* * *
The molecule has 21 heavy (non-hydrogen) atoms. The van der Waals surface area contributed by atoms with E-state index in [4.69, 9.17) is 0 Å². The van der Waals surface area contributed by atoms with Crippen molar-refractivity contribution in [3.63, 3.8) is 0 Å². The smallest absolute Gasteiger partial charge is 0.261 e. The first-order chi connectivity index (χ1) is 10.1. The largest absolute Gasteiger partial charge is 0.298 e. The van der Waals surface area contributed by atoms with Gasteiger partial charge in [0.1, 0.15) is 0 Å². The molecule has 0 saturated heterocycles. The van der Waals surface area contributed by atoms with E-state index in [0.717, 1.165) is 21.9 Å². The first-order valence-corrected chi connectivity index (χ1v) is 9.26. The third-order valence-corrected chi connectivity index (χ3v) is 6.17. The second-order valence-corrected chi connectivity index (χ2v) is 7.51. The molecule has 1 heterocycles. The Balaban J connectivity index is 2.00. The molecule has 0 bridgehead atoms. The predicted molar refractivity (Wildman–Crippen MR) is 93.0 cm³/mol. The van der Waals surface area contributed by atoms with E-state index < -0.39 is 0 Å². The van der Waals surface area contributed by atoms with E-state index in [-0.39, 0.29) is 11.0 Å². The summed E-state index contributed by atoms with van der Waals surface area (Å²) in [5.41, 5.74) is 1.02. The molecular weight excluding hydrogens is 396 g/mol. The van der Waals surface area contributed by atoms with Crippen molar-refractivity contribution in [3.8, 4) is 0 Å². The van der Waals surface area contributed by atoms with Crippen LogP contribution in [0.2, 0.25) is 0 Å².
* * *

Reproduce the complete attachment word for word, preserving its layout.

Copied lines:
The molecule has 21 heavy (non-hydrogen) atoms. The van der Waals surface area contributed by atoms with E-state index in [4.69, 9.17) is 0 Å². The van der Waals surface area contributed by atoms with Crippen molar-refractivity contribution in [3.63, 3.8) is 0 Å². The smallest absolute Gasteiger partial charge is 0.261 e. The first-order chi connectivity index (χ1) is 10.1. The largest absolute Gasteiger partial charge is 0.298 e. The van der Waals surface area contributed by atoms with Gasteiger partial charge in [0.1, 0.15) is 0 Å². The molecule has 0 saturated heterocycles. The van der Waals surface area contributed by atoms with E-state index in [0.717, 1.165) is 21.9 Å². The first-order valence-corrected chi connectivity index (χ1v) is 9.26. The third-order valence-corrected chi connectivity index (χ3v) is 6.17. The second-order valence-corrected chi connectivity index (χ2v) is 7.51. The molecule has 1 heterocycles. The Balaban J connectivity index is 2.00. The molecule has 0 bridgehead atoms. The predicted molar refractivity (Wildman–Crippen MR) is 93.0 cm³/mol. The van der Waals surface area contributed by atoms with E-state index < -0.39 is 0 Å². The van der Waals surface area contributed by atoms with E-state index in [-0.39, 0.29) is 11.0 Å². The summed E-state index contributed by atoms with van der Waals surface area (Å²) in [5.41, 5.74) is 1.02. The molecular weight excluding hydrogens is 396 g/mol. The van der Waals surface area contributed by atoms with Crippen molar-refractivity contribution in [3.8, 4) is 0 Å². The van der Waals surface area contributed by atoms with Crippen LogP contribution in [0.2, 0.25) is 0 Å².